You might not want to count on revisiting that favorite League of Legends match or Playdate stream in a few years' time -- not as long as it's hosted on Twitch, anyway. The game video service has implemented new policies that delete the full copies of past broadcasts after a fixed period. You'll keep them for two weeks if you're a free user, and 60 days if you're either a Turbo subscriber or one of Twitch's partners. Only highlights (up to two hours each) will stick around indefinitely. Your clips are safe for the three weeks following this post, but you'll want to quickly move them elsewhere if you're bent on keeping them for posterity. The site is also starting to mute audio (in recordings, not during live streams) that you don't have the rights to play, so you may not want to blast tunes in between rounds -- it's using the same tech that YouTube used before it launched Content ID, which adds a little more weight to those Google acquisition rumors.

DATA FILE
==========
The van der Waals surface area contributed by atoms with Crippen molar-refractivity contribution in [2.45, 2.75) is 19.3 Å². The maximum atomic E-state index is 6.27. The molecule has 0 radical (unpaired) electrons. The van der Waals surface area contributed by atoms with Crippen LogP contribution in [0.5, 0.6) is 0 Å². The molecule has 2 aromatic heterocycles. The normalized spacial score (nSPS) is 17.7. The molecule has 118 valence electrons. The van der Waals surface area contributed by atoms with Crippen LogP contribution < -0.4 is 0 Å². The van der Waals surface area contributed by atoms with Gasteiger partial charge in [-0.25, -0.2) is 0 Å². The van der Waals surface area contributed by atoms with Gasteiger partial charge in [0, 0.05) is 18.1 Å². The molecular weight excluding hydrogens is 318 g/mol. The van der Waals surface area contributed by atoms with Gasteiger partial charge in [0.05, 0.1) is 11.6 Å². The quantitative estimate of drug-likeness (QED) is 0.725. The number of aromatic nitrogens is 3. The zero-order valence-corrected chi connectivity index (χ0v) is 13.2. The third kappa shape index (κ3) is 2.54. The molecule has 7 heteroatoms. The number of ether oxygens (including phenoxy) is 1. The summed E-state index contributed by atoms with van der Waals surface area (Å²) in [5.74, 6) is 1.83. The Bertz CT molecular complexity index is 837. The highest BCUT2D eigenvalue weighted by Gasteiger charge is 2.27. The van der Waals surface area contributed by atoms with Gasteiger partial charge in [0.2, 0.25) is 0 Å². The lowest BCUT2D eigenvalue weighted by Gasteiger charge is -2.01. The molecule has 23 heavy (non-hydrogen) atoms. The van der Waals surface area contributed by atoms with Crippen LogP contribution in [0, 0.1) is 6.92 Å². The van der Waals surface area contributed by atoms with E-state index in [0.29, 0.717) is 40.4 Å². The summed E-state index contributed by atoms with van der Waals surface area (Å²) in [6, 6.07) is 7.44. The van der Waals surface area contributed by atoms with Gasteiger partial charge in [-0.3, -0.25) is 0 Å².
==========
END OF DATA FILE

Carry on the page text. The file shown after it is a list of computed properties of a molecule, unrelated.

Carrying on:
Twitch explains the new time limits as necessary for tackling many of the limitations of its current video on demand system. The company wants to allow on-demand streams on mobile devices, simplify video exports and make backups more secure, but it would simply be too costly to offer those and preserve every video ever made. Something has to give, Twitch says. It also argues that you probably won't notice the difference, since 84 percent of views happen within those first two weeks. The claim likely holds water, unless you're a die-hard spectator.
IM DEAD pic.twitter.com/STP80SAQSD- Xkeeper (@xkeepah) August 6, 2014
Competitors like Hitbox.tv or Azubu.tv may pick up a few streamers unhappy with the new policies, although some users have already noticed that just pausing and resuming the video defeats the muting system. The technology likely needs some tweaking though, as even Twitch's own archives have fallen victim to the Audio Magic silencer. However you feel about all the new changes, it's evident that Twitch is no longer a one-stop shop for game videos; you'll probably have to divide your attention between multiple sites if you want to watch classic tournaments or other long gaming sessions.